Since 2014, MAST has evolved from an initial pilot in rural Tanzania to a multi-country approach that USAID and implementing partners have used to map and document hundreds of thousands of land parcels. It helps that MAST is “fit-for-purpose”—meaning it’s adaptable to different combinations of spatial, legal, and institutional frameworks. The approach has been adapted and deployed in Mozambique, Zambia, Liberia, Malawi, and Ghana. 

In Tanzania especially, MAST was scaled up and adapted to support food security, women’s empowerment, conflict mitigation, among other development objectives. Local land offices and development organizations are now using the approach to improve outcomes for their programs, including biodiversity conservation and climate change mitigation. 

As part of USAID’s Landscape Conservation in Western Tanzania project, for example, the Jane Goodall Institute adapted MAST to document land rights and to enforce village land use plans, with the goal to conserve and improve chimpanzee habitats while empowering local communities for sustainable and participatory land and resource management. Roughly 90 percent of Tanzania’s 2,200 chimps live outside national parks and other protected areas. Their habitat is threatened by illegal logging, settlement expansion, and land conversion for agricultural or grazing purposes. In collaboration with local communities, the project is helping to develop village land use plans and document customary land rights using MAST. Through this work, MAST has provided a systematic approach to link land use planning with land documentation in an inclusive, transparent manner, with the goal to strengthen land rights and to reduce pressure on wildlife corridors and forest buffer zones.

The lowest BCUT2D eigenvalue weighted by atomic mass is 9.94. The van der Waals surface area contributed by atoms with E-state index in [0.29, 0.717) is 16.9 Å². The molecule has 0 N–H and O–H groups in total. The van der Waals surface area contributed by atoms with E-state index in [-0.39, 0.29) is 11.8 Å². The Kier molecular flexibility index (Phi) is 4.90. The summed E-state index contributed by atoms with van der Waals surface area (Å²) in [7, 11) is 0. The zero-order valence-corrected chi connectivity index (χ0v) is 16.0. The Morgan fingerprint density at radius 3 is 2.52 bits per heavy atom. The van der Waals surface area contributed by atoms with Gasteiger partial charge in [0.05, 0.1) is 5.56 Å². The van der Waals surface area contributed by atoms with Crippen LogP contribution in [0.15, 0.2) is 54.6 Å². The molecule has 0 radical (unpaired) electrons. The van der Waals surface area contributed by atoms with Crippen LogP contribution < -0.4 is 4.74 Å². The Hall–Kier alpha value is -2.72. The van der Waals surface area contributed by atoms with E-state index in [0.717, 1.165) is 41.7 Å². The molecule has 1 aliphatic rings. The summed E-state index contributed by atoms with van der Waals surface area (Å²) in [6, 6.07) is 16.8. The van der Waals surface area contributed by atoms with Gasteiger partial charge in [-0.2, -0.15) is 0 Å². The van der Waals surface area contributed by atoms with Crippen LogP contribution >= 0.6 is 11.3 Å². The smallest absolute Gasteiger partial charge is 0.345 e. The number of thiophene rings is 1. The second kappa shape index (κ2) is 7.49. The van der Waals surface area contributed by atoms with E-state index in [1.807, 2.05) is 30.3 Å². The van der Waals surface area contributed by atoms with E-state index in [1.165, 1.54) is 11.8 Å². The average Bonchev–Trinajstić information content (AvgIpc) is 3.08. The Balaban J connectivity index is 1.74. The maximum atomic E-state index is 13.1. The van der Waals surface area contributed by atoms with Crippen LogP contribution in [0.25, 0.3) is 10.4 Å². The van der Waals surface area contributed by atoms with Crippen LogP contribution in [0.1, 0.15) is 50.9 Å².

In southwest Tanzania, the Lawyers Environmental Action Team (LEAT), a local nonprofit, has adapted MAST for USAID’s Resilient Natural Resources Governance project. The work focuses on a biodiverse ecosystem threatened by competition between pastoralists, farmers, miners, and loggers. LEAT is helping to build local capacity to govern and conserve land, wildlife, forests, and water resources. The project is using MAST to develop sustainable land use plans, enforce these plans through customary land documentation, and to develop long-term village-level strategies for more sustainable resource management.